Arbitrage Blu-ray Review - www.impulsegamer.com -
Arbitrage
Reviewed by
Soph Starfish
on
Arbitrage†Blu-ray Review With movies like these - interpersonal power dramas set in modern times, and dealing with those moving in social strata with a disproportionate influence on society - there is a temptation to make them not just relevant, but uber-relevant.
Rating:
4.0

Feature 8.0
Video 9.0
Audio 9.0
Special Features   N/A
Total 8.0
Distributor: Madman Visit's Soph's modelling profile and interview at Impulse Gamer
Running Time: 107 mins
Classification: MA15+
Reviewer: Soph

8.0

 
Arbitrage

It wouldíve been the easiest thing in the world to write and shoot Arbitrage in a thoroughly mediocre way. At root, the story is basically an extended episode of Law and Order: a crime is committed by someone who has been able to buy his way out of everything - but will his tricks work this time, and can he hold it all together while his business machinations reach boiling point? Itís not a revolutionary premise, but, this time, all the ingredients are there.
 

Good writing? Check. Good acting? Check. Good directing? Check. Good soundtrack? Cliff Martinez, be mine forever. Arbitrage is skillfully executed and wears the resultant polish with justifiable pride. The end result is a slick film about the crimes of the rich and famous, with all the attendant sex, luxury, indulgence, selfishness, greed and sociopathy that you could hope for.
 

While the premise isnít particularly original or complicated, Arbitrage transforms it into a solid, unpredictable cat-and-mouse narrative. The sordid fortunes of the protagonist - played by Richard Gere in one of his better performances - see-saw wildly throughout the film. Importantly, though, these fluctuations translate into a very real emotional maelstrom of tension, paranoia and dread that the viewer canít help but feel. This main thread is offset by several subplots, but none of these are redundant; each and every one drives the film to its supremely effective (and somewhat unusual) conclusion.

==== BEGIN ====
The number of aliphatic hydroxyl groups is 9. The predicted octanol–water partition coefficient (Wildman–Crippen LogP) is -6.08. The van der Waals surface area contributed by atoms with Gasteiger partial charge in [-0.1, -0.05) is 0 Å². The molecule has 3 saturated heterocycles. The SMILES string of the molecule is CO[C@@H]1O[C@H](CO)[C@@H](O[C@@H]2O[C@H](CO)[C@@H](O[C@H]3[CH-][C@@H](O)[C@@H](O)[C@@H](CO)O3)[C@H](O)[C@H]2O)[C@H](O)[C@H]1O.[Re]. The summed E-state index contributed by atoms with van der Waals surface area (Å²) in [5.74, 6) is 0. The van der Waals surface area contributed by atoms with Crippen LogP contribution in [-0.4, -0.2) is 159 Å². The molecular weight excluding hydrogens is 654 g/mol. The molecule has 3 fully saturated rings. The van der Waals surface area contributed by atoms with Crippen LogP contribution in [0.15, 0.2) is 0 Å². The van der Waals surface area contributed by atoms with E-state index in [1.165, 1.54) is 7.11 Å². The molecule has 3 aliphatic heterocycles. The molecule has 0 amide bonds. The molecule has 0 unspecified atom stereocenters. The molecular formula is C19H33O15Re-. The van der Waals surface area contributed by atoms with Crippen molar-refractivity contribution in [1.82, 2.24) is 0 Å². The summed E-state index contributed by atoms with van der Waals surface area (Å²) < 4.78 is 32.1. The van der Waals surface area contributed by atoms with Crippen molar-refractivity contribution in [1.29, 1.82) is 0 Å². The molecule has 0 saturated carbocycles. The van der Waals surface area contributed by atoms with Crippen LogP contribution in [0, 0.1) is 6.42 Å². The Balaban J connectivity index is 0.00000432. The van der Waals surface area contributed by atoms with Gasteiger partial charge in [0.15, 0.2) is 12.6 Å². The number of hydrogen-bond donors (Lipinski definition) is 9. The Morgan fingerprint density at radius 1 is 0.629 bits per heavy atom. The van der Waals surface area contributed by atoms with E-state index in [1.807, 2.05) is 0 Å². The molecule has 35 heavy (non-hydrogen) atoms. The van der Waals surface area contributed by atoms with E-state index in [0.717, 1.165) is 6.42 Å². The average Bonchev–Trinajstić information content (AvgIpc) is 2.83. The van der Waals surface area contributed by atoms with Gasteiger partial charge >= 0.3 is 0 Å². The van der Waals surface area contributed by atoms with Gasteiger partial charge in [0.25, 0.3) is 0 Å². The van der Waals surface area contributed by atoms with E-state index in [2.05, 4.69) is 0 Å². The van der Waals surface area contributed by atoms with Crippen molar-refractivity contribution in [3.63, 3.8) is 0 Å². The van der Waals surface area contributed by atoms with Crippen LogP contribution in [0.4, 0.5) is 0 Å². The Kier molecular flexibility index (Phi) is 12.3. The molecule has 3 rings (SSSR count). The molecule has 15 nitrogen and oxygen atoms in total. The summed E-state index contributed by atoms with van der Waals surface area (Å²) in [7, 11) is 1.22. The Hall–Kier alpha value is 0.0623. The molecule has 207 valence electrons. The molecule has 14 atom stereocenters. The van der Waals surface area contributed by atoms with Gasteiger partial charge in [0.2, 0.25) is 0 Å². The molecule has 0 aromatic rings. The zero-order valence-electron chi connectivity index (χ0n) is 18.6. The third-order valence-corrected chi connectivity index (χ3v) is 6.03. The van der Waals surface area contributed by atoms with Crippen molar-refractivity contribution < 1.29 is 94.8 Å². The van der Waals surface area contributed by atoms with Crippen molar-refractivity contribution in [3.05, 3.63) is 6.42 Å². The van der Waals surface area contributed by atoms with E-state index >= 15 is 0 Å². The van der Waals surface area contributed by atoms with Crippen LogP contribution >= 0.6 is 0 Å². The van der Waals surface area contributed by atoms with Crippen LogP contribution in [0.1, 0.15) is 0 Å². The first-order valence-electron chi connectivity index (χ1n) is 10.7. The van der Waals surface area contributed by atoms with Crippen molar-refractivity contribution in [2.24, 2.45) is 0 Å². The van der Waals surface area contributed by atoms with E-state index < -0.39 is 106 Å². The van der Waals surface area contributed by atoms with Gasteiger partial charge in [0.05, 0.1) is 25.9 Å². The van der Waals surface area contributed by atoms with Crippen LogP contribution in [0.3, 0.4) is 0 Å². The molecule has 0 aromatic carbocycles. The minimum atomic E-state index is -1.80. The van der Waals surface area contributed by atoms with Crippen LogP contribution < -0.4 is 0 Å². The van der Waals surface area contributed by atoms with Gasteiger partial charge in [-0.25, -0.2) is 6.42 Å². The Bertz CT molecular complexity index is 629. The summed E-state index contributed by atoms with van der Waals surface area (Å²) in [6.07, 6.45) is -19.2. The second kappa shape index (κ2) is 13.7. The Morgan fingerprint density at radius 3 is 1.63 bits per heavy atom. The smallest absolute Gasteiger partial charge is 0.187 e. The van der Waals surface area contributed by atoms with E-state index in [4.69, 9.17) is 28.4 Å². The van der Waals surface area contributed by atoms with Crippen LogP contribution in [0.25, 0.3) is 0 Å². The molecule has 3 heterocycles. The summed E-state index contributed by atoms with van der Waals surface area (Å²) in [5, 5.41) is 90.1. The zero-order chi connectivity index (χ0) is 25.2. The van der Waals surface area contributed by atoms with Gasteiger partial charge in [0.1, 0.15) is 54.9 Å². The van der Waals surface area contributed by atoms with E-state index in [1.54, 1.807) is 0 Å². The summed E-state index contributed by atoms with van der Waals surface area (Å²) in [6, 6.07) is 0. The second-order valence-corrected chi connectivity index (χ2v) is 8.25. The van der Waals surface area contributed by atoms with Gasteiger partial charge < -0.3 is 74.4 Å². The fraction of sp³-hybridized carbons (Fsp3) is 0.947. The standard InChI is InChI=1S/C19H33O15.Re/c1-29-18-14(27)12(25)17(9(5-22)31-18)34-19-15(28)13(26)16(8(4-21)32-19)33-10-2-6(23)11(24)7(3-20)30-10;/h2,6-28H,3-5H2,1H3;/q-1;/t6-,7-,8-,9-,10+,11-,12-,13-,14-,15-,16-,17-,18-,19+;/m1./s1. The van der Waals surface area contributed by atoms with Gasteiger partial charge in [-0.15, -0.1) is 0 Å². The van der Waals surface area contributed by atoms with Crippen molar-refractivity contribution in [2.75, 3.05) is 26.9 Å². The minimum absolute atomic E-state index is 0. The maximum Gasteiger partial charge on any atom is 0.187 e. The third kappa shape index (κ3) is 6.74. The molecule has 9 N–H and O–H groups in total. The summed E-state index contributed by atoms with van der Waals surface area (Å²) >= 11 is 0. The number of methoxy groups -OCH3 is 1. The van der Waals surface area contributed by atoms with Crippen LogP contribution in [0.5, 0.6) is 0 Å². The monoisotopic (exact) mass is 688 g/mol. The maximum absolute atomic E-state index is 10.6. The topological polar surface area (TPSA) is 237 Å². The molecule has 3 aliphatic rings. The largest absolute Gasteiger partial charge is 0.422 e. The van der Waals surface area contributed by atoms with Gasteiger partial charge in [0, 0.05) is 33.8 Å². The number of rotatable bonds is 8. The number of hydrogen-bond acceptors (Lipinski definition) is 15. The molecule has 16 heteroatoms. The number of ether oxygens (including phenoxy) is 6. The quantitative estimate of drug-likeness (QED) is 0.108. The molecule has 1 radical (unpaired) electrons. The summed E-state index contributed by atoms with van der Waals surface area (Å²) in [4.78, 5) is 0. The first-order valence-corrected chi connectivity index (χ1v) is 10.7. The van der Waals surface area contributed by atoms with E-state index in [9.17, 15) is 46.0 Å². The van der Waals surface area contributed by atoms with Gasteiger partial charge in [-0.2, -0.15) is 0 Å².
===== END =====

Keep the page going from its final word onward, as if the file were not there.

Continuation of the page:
Does the film make any missteps? Sure. It doesnít pass the Bechdel Test. Gereís relationship with his daughter could have been more fleshed out, and her major dialogue scene with him doesnít quite ring true. Nor is it clear to me that Susan Sarandon is really bringing the goods for the majority of the film (although she certainly delivers towards the end). And, frustratingly, the script occasionally treats key themes (patriarchy comes to mind) with an eye-rolling heavy-handedness. But these are quibbles. Either separately or in sum, they donít even come close to spoiling the movie.
 

With movies like these - interpersonal power dramas set in modern times, and dealing with those moving in social strata with a disproportionate influence on society - there is a temptation to make them not just relevant, but uber-relevant. There seems to be an urge to clumsily turn them into treatises on grand social and psychological themes - as if itís not enough to simply tell a really good story. Arbitrage is a fantastic counterexample to this nonsense. A good story, well told, can indeed be just as powerful and entertaining as more grand and ambitious projects.






 
 



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